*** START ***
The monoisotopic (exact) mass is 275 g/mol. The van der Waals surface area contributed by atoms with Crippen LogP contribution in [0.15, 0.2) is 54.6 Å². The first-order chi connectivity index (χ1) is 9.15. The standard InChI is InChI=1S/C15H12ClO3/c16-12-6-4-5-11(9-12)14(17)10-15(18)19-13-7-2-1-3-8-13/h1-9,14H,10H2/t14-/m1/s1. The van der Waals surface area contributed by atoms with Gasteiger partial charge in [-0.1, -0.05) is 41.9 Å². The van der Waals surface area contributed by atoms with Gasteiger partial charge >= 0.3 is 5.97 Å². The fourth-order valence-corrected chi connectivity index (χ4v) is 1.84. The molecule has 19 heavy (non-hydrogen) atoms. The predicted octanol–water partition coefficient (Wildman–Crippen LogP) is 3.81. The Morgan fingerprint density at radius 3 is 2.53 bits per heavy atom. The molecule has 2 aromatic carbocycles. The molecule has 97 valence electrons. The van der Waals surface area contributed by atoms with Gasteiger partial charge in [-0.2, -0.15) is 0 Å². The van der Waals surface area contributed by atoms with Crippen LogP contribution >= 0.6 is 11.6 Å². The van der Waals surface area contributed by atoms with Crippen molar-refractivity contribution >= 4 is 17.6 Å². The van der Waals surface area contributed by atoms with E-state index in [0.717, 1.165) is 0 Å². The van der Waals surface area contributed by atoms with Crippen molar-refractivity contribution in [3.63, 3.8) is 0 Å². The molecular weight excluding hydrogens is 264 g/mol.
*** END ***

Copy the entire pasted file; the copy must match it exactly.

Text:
The monoisotopic (exact) mass is 275 g/mol. The van der Waals surface area contributed by atoms with Crippen LogP contribution in [0.15, 0.2) is 54.6 Å². The first-order chi connectivity index (χ1) is 9.15. The standard InChI is InChI=1S/C15H12ClO3/c16-12-6-4-5-11(9-12)14(17)10-15(18)19-13-7-2-1-3-8-13/h1-9,14H,10H2/t14-/m1/s1. The van der Waals surface area contributed by atoms with Gasteiger partial charge in [-0.1, -0.05) is 41.9 Å². The van der Waals surface area contributed by atoms with Gasteiger partial charge >= 0.3 is 5.97 Å². The fourth-order valence-corrected chi connectivity index (χ4v) is 1.84. The molecule has 19 heavy (non-hydrogen) atoms. The predicted octanol–water partition coefficient (Wildman–Crippen LogP) is 3.81. The Morgan fingerprint density at radius 3 is 2.53 bits per heavy atom. The molecule has 2 aromatic carbocycles. The molecule has 97 valence electrons. The van der Waals surface area contributed by atoms with Gasteiger partial charge in [-0.2, -0.15) is 0 Å². The van der Waals surface area contributed by atoms with Crippen LogP contribution >= 0.6 is 11.6 Å². The van der Waals surface area contributed by atoms with Crippen molar-refractivity contribution >= 4 is 17.6 Å². The van der Waals surface area contributed by atoms with E-state index in [0.717, 1.165) is 0 Å². The van der Waals surface area contributed by atoms with Crippen molar-refractivity contribution in [3.63, 3.8) is 0 Å². The molecular weight excluding hydrogens is 264 g/mol.